Research from Barclaycard found that consumer spending growth overall in February was up 3.8% year on year and in line with the three-month rolling average of 3.9%, as consumers made small adjustments to their budgets to make room for the ‘nice-to-haves’.
Supermarket spending saw growth of 3.2%, returning to levels seen over the past six months after a spike of 4.4% in January.
This kept expenditure growth on essentials, of which supermarket spend is a major factor, to 3.4%. As consumers continued to prioritise the ‘experience economy’, spending on non-essentials reached 3.8%.
Entertainment was a driving force, offering growth of 8.6%, which was bolstered by cinema and theatre spending, rebounding from five months of contraction to rise 7.4% year on year, as Black Panther and the second release of tickets for the musical Hamilton boosted purchases at the box office.
Travel spending jumped 7.4% year on year – the highest level seen since December 2016, according to Barclaycard.
This growth looks set to continue as one in four consumers (25%) said they planned to spend more on holidays in the month to come.
However, despite the propensity to spend on entertainment and travel, the mood among UK consumers remained subdued, with political uncertainty weighing heavily on their minds.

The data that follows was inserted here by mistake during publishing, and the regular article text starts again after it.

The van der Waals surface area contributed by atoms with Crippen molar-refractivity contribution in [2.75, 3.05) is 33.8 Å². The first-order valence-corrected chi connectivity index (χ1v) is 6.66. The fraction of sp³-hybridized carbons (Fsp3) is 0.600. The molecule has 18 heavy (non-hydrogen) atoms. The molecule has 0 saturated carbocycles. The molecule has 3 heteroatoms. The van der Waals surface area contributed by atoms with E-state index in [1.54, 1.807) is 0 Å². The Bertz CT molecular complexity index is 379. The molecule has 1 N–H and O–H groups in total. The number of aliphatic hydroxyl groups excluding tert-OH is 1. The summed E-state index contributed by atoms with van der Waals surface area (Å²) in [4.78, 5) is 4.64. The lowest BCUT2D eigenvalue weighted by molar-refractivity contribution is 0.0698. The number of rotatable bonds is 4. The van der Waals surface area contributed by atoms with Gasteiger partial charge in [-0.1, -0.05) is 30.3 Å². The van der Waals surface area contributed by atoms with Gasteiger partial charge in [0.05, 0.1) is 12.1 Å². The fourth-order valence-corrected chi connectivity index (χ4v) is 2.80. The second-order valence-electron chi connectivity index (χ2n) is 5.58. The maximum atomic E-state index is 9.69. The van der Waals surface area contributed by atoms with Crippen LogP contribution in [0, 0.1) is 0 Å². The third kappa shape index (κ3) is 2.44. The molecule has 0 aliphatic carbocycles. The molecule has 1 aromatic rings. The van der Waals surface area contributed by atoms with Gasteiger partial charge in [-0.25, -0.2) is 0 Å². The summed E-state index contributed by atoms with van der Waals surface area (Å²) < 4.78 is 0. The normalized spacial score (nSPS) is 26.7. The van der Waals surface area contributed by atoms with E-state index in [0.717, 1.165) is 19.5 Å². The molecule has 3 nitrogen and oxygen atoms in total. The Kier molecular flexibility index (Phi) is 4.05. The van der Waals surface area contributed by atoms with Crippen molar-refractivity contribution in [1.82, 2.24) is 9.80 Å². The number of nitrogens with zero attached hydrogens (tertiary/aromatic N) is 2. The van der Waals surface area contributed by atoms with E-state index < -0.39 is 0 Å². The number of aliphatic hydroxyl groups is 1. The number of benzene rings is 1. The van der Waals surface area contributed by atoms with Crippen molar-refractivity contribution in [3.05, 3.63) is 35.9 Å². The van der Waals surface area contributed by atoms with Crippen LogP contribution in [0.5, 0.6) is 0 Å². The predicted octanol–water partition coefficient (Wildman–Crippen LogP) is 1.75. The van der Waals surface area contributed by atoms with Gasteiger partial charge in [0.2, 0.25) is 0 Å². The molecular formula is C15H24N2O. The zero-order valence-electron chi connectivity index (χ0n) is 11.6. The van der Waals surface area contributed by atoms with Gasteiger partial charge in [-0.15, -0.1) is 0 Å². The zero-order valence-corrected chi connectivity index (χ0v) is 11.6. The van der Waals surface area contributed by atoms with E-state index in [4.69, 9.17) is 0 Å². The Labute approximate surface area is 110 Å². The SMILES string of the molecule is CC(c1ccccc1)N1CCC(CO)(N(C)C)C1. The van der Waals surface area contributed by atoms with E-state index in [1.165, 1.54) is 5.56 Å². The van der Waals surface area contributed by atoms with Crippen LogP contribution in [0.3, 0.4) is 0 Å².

With this month (March) marking exactly one year before the UK is set to split with the EU, Brexit continued to be a cause for concern, with half of consumers (50%) worrying that the outcome of negotiations will leave them worse off than they are now – a rise of 4% compared to the previous month.
Generally, consumers remained downhearted about their current spending power, with just half (54%) feeling confident in their household finances.
Feeling the pinch
Rising prices are still causing many to feel the pinch with four in 10 (39%) of Brits reported they have less money to spend now than they did this time last year.
Of these, two thirds (67%) said it was because their weekly shop seemed more expensive than it used to be.
Consumers are cautious about spending but they balance it between essentials and luxuries, according to Barclaycard managing director Paul Lockstone.
He said: “This is the third consecutive month we have seen household spending growth above the prevailing rate of inflation suggesting that, while consumers remain cautious about their household finance, they continue to strike a balance between spending on essentials and on luxuries, whether that is a holiday abroad or tickets for the latest blockbuster.
“With a year to go before Brexit, consumers are cautious about the potential ramifications of whatever settlement the UK achieves, and half of us fear the outcome will leave us worse off than we are now. As negotiations continue it is likely this will continue to weigh on sentiment.”